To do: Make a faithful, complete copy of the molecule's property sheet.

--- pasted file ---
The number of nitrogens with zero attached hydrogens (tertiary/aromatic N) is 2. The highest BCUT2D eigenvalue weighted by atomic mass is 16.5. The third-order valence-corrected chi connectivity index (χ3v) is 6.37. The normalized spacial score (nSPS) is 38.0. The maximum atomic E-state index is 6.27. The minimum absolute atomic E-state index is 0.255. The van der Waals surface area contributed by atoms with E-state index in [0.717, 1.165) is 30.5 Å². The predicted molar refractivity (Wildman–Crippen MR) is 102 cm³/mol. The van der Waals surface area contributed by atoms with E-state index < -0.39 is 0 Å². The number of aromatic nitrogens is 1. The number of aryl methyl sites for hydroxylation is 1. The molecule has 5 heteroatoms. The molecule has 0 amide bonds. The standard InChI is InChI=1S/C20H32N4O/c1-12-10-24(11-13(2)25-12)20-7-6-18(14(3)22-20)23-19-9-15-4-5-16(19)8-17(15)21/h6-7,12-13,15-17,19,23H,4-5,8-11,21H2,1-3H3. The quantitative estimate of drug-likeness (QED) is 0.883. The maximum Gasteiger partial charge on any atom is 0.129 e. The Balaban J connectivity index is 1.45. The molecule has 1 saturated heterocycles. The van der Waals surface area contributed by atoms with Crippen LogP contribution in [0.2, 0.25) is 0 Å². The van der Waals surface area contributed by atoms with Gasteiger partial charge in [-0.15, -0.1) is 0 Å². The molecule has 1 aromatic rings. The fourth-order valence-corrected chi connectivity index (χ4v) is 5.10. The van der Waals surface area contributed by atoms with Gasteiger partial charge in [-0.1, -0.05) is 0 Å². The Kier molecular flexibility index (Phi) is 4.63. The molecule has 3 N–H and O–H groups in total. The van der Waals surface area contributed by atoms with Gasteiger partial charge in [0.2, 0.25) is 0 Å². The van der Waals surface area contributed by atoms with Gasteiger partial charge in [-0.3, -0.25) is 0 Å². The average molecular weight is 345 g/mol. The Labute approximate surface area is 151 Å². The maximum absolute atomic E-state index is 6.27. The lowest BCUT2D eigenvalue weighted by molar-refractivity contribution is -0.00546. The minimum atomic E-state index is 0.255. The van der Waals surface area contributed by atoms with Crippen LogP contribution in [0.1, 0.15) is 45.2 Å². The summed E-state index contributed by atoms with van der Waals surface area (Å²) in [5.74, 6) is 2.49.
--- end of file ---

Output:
The number of nitrogens with zero attached hydrogens (tertiary/aromatic N) is 2. The highest BCUT2D eigenvalue weighted by atomic mass is 16.5. The third-order valence-corrected chi connectivity index (χ3v) is 6.37. The normalized spacial score (nSPS) is 38.0. The maximum atomic E-state index is 6.27. The minimum absolute atomic E-state index is 0.255. The van der Waals surface area contributed by atoms with E-state index in [0.717, 1.165) is 30.5 Å². The predicted molar refractivity (Wildman–Crippen MR) is 102 cm³/mol. The van der Waals surface area contributed by atoms with E-state index < -0.39 is 0 Å². The number of aromatic nitrogens is 1. The number of aryl methyl sites for hydroxylation is 1. The molecule has 5 heteroatoms. The molecule has 0 amide bonds. The standard InChI is InChI=1S/C20H32N4O/c1-12-10-24(11-13(2)25-12)20-7-6-18(14(3)22-20)23-19-9-15-4-5-16(19)8-17(15)21/h6-7,12-13,15-17,19,23H,4-5,8-11,21H2,1-3H3. The quantitative estimate of drug-likeness (QED) is 0.883. The maximum Gasteiger partial charge on any atom is 0.129 e. The Balaban J connectivity index is 1.45. The molecule has 1 saturated heterocycles. The van der Waals surface area contributed by atoms with Crippen LogP contribution in [0.2, 0.25) is 0 Å². The van der Waals surface area contributed by atoms with Gasteiger partial charge in [-0.15, -0.1) is 0 Å². The molecule has 1 aromatic rings. The fourth-order valence-corrected chi connectivity index (χ4v) is 5.10. The van der Waals surface area contributed by atoms with Gasteiger partial charge in [-0.1, -0.05) is 0 Å². The Kier molecular flexibility index (Phi) is 4.63. The molecule has 3 N–H and O–H groups in total. The van der Waals surface area contributed by atoms with Gasteiger partial charge in [0.2, 0.25) is 0 Å². The van der Waals surface area contributed by atoms with Gasteiger partial charge in [-0.3, -0.25) is 0 Å². The average molecular weight is 345 g/mol. The Labute approximate surface area is 151 Å². The maximum absolute atomic E-state index is 6.27. The lowest BCUT2D eigenvalue weighted by molar-refractivity contribution is -0.00546. The minimum atomic E-state index is 0.255. The van der Waals surface area contributed by atoms with Crippen LogP contribution in [0.1, 0.15) is 45.2 Å². The summed E-state index contributed by atoms with van der Waals surface area (Å²) in [5.74, 6) is 2.49.